Joan Rivers said it best, “comedy is about everyone laughing to deal with issues.” That always resonates with me because we have honestly forgotten how to laugh. We have become so politically divided mixed with safe spaces that I fear that comedy is officially dead. Where is the freedom of humor and expression? Other comedians have mentioned similar negative cultures at the way we dissect comedy or simple jokes. Not all of us are born to be comedic. However, we should be mindful that having some laughter is critical towards our survival of dealing with pain and issues.
I watched a recent comedy show by the talented Lewis Black. During his appearance, he mentions that telling a joke about President Donald Trump isn’t funny anymore. Lewis went on to say that simple jokes have become toxic and divisive. There was a time where we could openly joke and speak without becoming a headline of misinterpreted hatred or labeled as discriminatory. This is where comedy and the ability to laugh has become a secret society or deemed not appropriate because it may affect someone. Folks, we must become a bit more thick-skinned than taking everything personal or literally. Humorous stories have been replaced with hurtful gossip and accusations where only the professional comedian is allowed to tell the joke; not before feeling the audience reaction. In some cases, the joke may be bleeped or edited for a broader audience. Based on that path we have censored laughter or regulated it. This is sad as an American in that should be living in a free speech world. Instead, our national comedic value has become an innuendo or suggestive setup where we are supposed to understand the punch without actually saying it.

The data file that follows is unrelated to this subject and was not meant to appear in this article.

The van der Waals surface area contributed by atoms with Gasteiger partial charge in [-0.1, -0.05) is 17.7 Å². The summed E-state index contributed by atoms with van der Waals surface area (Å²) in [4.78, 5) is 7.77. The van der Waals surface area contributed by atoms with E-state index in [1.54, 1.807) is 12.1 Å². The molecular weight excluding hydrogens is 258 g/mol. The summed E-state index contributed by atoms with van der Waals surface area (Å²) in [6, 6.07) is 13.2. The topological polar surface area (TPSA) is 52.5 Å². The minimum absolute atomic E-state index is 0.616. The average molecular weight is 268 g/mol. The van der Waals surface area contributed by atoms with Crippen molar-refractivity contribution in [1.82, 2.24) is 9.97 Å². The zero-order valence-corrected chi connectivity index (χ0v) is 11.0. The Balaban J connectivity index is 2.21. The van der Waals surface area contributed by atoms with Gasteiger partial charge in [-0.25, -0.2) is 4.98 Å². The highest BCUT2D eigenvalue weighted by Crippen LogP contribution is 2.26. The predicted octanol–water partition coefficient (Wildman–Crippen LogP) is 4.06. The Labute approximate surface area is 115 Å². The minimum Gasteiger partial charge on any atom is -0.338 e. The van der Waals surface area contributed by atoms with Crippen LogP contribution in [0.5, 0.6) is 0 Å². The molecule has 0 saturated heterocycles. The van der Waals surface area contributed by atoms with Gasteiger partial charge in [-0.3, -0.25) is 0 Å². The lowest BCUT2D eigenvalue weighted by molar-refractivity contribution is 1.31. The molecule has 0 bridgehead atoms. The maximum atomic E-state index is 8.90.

Perhaps Joan Rivers was right to say we have become uptight assholes. Her brazen comedic talent was in your face like a therapist forcing a patient to deal with the core issue. George Carlin also tacked the same attitude values of comedy, Carlin pointed to nervous laughs because of how others may judge us. The point Carlin stressed, was to laugh and move past the problem. We have become ultra sensitive and critical of anything. Safe spaces do not facilitate or help to deal with issues. Safe spaces are no different than those suffering from PTSD that refuse to immerse themselves in situations. Therefore safe spaces only foster isolation and depressive behaviors.
It is time for us to laugh again and stop attempting the utopian society of false free expression. Naturally, there is a time and a place for humor, but sometimes it is best for us to relax a bit and become human rather than preprogrammed and neutral. You won’t find honesty in that value statement. If laughter is known as the best medicine, then we certainly have run out of supply or the ingredients to help heal the world.